Find Information About:

Drugs & Supplements

Get information and reviews on prescription drugs, over-the-counter medications, vitamins, and supplements. Search by name or medical condition.

Pill Identifier
WebMD

Pill Identifier

Having trouble identifying your pills?

Enter the shape, color, or imprint of your prescription or OTC drug. Our pill identification tool will display pictures that you can compare to your pill.

Get Started
My Medicine
WebMD

My Medicine

Save your medicine, check interactions, sign up for FDA alerts, create family profiles and more.

Get Started

WebMD Health Experts and Community

Talk to health experts and other people like you in WebMD's Communities. It's a safe forum where you can create or participate in support groups and discussions about health topics that interest you.

  • Second Opinion
    WebMD

    Second Opinion

    Read expert perspectives on popular health topics.

  • Community
    WebMD

    Community

    Connect with people like you, and get expert guidance on living a healthy life.

Got a health question? Get answers provided by leading organizations, doctors, and experts.

Get Answers

Sign up to receive WebMD's award-winning content delivered to your inbox.

Sign Up

Navicular Fracture of the Wrist

Font Size
A
A
A

Overview

(continued)

continued...

Most likely, your doctor will order X-rays of your wrist. Sometimes an X-ray clearly shows a navicular fracture. Other times, an X-ray may not show signs of a fracture. If your doctor is not sure if your wrist is broken, he or she may refer you to an orthopedist, a doctor who specializes in bone problems. Because fractures can't always be seen right away, you may need a follow-up X-ray in 1 to 2 weeks. In the meantime, to prevent possible long-term problems, you will be treated as if you do have a fracture.

In some cases, other imaging tests such as MRIs, CT scans, and bone scans are used to look for navicular fractures.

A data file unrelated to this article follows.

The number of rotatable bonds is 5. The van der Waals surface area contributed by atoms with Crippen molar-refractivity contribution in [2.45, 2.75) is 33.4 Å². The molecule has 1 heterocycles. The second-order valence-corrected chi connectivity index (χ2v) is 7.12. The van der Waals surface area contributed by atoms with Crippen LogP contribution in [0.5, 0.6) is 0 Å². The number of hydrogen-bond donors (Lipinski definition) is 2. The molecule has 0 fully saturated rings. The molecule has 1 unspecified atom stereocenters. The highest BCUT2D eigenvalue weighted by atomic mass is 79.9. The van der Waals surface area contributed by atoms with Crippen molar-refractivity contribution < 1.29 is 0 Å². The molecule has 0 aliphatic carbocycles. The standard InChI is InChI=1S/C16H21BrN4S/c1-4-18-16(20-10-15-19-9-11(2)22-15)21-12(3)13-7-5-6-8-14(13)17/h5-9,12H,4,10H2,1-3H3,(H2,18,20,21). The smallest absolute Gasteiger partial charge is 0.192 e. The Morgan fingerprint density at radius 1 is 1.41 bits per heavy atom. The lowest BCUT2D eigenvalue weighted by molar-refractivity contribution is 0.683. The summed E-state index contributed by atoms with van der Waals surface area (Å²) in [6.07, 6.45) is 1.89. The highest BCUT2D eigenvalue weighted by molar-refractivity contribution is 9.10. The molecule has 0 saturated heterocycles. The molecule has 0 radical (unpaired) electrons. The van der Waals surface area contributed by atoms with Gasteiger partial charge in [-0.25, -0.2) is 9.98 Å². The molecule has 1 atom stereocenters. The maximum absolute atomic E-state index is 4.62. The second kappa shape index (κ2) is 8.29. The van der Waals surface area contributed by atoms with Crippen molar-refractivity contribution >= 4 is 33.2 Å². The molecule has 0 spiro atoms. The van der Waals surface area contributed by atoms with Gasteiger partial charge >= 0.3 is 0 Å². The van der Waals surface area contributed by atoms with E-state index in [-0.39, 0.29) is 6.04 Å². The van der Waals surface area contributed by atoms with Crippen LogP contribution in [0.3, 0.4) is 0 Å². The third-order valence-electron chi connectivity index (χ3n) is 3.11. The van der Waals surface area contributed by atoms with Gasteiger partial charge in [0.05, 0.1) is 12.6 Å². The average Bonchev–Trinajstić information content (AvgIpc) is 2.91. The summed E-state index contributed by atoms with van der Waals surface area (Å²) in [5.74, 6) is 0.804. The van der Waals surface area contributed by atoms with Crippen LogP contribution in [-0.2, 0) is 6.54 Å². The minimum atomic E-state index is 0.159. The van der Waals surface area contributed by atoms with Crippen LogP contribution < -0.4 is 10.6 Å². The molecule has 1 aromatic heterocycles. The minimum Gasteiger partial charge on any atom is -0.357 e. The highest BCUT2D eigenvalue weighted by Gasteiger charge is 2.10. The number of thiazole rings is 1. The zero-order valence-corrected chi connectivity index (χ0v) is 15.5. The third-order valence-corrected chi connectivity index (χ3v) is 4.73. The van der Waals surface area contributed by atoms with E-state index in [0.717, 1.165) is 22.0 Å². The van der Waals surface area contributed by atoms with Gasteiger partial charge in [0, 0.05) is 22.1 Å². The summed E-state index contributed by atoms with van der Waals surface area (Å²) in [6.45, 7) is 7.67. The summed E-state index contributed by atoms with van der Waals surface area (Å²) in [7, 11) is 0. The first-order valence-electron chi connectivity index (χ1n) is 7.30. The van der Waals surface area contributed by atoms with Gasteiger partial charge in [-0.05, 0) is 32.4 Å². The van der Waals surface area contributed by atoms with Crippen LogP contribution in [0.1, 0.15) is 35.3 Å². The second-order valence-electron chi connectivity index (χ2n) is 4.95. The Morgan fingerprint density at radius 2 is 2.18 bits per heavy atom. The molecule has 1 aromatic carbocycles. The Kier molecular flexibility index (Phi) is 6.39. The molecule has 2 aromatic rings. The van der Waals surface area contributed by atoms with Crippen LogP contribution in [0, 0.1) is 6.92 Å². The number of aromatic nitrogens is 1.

How is it treated?

Treatment for navicular fractures includes wearing an arm cast or splint and sometimes having surgery. Even if the first X-rays do not show a fracture, your doctor still may treat you to prevent possible problems with healing.

Right after the injury, you may wear a splint because your wrist is too swollen to put a cast on. You may also wear a splint if it is not clear whether your bone is broken. For the first few days, your doctor may tell you to keep your wrist higher than the level of your heart and to use cold packs or ice to reduce swelling. He or she may also prescribe a pain medicine or suggest a pain medicine that you can buy without a prescription, such as acetaminophen (for example, Tylenol) or ibuprofen (for example, Advil or Motrin).

In some cases, after the swelling is gone, the splint will be removed and a cast will be put on. The cast will enclose your thumb and may extend above your elbow. Some people only need to wear a cast for 6 weeks, while others may have to wear a cast for several months. How long your wrist takes to heal depends on how serious your fracture is. Regular visits to your doctor will help you to know how well your fracture is healing and learn how to care for your splint or cast.

1 | 2 | 3

WebMD Medical Reference from Healthwise

Last Updated: November 14, 2014
This information is not intended to replace the advice of a doctor. Healthwise disclaims any liability for the decisions you make based on this information.
Next Article:

Navicular Fracture of the Wrist Topics

Hot Topics

WebMD Video: Now Playing

Click here to wach video: Dirty Truth About Hand Washing

Which sex is the worst about washing up? Why is it so important? We’ve got the dirty truth on how and when to wash your hands.

Click here to watch video: Dirty Truth About Hand Washing

Popular Slideshows & Tools on WebMD

disciplining a boy
Types, symptoms, causes.
fruit drinks
Eat these to think better.
Balding man in mirror
Treatments & solutions.
No gym workout
Moves to help control blood sugar.
Remember your finger
Are you getting more forgetful?
acupuncture needle on shoulder
10 tips to look and feel good.
Close up of eye
12 reasons you're distracted.
birth control pills
Which kind is right for you?
embarrassed woman
Do you feel guilty after eating?
woman biting a big ice cube
Habits that wreck your teeth.
pacemaker next to xray
Treatment options.
Pink badge on woman chest to support breat cancer
Myths and facts.

Women's Health Newsletter

Find out what women really need.